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In praise of the Hour Record

Trevor Ward
9 Jan 2020

The idea is simple – ride as far as you can in an hour – but success requires inconceivable levels of science and suffering

Long before you could stream Game Of Thrones to your mobile on the train home from work, entertainment choices for the masses were few and far between. If bear-baiting, public hangings or music hall didn’t tickle your fancy, your options were limited.

In 1884 you could have paid a shilling – or sixpence if you went after 6pm – to view the embalmed carcass of the Tay Whale that was being taken on a national tour by showman John Woods, who had paid £226 for the 12m-long mammal after it washed ashore near Aberdeen. Or if that was too expensive, you could have opted for a night at the six-day cycling.

It’s a rarely acknowledged fact that organised bike racing predates every football competition in the world. In 1878, William Cann won Britain’s first six-day race, covering 1,060 miles at the Agricultural Hall in Islington, London, on a high-wheeler – or Penny Farthing – 10 years before the English Football League was formed.

Across the Channel, famous road races such as Liège-Bastogne-Liège (1892) and Paris-Roubaix (1896) were attracting prestigious sponsors, massive crowds and international superstars long before the domestic football leagues of Spain, Italy and France.

Yes, for a short, glorious period, visiting dead whales or watching strapping young men riding bicycles were more popular spectator sports than even football. Thousands flocked to roadsides and velodromes to see these tweed and wool-clad gladiators suffer for their sport.

But races that lasted six days or covered distances as vast as Paris-Brest-Paris (1891) demanded a big commitment from fans, so ‘pocket-sized’ challenges also became popular.

Cometh the Hour…

In 1893, the first officially recorded Hour ride took place at the Buffalo velodrome in Paris. Henri Desgrange – yes, that Henri Desgrange – recorded a distance of 35.325km.

As athletic endeavours go, it’s remarkably simple yet relentlessly cruel. No matter how fast you go nor how much pain you endure, you won’t finish any sooner. The clue’s in the name.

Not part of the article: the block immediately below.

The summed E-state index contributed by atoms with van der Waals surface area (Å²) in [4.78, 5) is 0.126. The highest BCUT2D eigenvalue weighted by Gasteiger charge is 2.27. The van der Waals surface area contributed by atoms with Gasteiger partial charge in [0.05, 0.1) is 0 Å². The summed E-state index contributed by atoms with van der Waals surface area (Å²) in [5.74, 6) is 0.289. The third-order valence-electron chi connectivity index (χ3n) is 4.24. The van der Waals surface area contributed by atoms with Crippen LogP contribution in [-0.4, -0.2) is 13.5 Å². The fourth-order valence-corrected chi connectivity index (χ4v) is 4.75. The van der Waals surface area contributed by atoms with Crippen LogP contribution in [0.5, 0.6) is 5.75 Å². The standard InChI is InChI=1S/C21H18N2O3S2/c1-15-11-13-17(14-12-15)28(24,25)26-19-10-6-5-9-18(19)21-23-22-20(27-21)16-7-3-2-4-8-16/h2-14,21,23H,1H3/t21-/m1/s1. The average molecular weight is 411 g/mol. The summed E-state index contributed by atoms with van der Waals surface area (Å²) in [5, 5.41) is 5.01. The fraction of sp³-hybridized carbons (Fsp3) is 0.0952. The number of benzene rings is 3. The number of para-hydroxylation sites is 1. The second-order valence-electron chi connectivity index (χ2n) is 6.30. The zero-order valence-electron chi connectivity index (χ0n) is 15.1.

Yet for all its simplicity – a person riding in circles for 60 minutes – its purity has been diluted by technological advances in recent years. Graeme Obree and Chris Boardman stretched the boundaries of what actually constituted a bicycle in their greed for speed during the 1990s. Each pushed frame design to its limits and adopted riding positions that resembled circus contortionist acts.

The rivalry between the two was bitter, especially after Obree effectively ‘gazumped’ Boardman’s 1993 attempt to better Francesco Moser’s 1984 record by announcing his own attempt one week ahead of the Olympic champion’s. Boardman returned the gesture in 1996 by ‘nicking’ Obree’s ‘Superman’ position and setting a never-since-equalled distance of 56.375 km.

It was at this point the UCI stepped in and tried to restore some order. Out went tri-bars, disc wheels and unnatural riding positions. Eddy Merckx’s record from 1972 – when he rode 49.431km around the Mexico City velodrome on a drop-bar bike with round tubes and spoked wheels – was restored by the UCI as the ‘Athlete’s Record’.

Boardman rose to the challenge, ending his career in 2000 by adding 10m to Merckx’s total. A further 259m was added by Czech rider Ondrej Sosenka in 2005, but many fans still regarded Merckx’s as the purest record. After all, he’d been wearing a hairnet helmet and a woollen jersey, while Boardman and Sosenka had worn aero helmets and skinsuits.

In 2014, the UCI – no doubt under pressure from tri-bar and disc wheel manufacturers – changed the goalposts again so that commercially available technology was allowed (but not the washing machine parts Obree had famously used in his machine, Old Faithful, 20 years earlier).

This prompted a mini golden era, which saw the record change hands five times in two years, culminating in Sir Bradley Wiggins’s 2015 record of 54.546km in London.

High and mighty fast

Earlier this year the event moved to Mexico and a track 1,800m above sea level (where the air density is thinner) as Belgian rider Victor Campenaerts attempted to raise the bar even further.

The TT specialist – who had previously made headlines by writing a request for a date on his chest during a TT in the 2017 Giro d'Italia, for which he was subsequently fined by the UCI – spent three weeks acclimatising before climbing aboard his Ridley Arena TT bike in the largely empty Aguascalientes velodrome and beating Sir Brad’s record with a distance of 55.089km.

To achieve the fine line between comfort and aerodynamic gains, he eschewed a visor on his helmet, rode without gloves and wore a short-sleeved skinsuit. This came after a period of training in Namibia, chosen for having a similar altitude and climate to Aguascalientes and for being in the same time zone as Belgium.

This appliance of science is the stuff William Cann and Henri Desgrange could only have dreamed of as they entertained those early audiences more than a century ago. But is there a place for the Hour Record in a world driven by commercial results?

Campanaerts’s record was only made possible by his team funding the weeks of preparation involved. It’s an open secret that Alex Dowsett – who rode 52.937km a month before Wiggins – would love his team to show him the same indulgence for a second attempt at the record.

Would other WorldTour teams consider the Hour to be a legitimate or profitable goal in its business plan? As Sir Bradley Wiggins says, ‘There’s no real reward for the Hour. You don’t get a pay rise – you get nothing. It’s like getting a knighthood. You get sod all.’

For fans, though, it remains a unique spectacle whose simplicity belies the suffering and science behind it.

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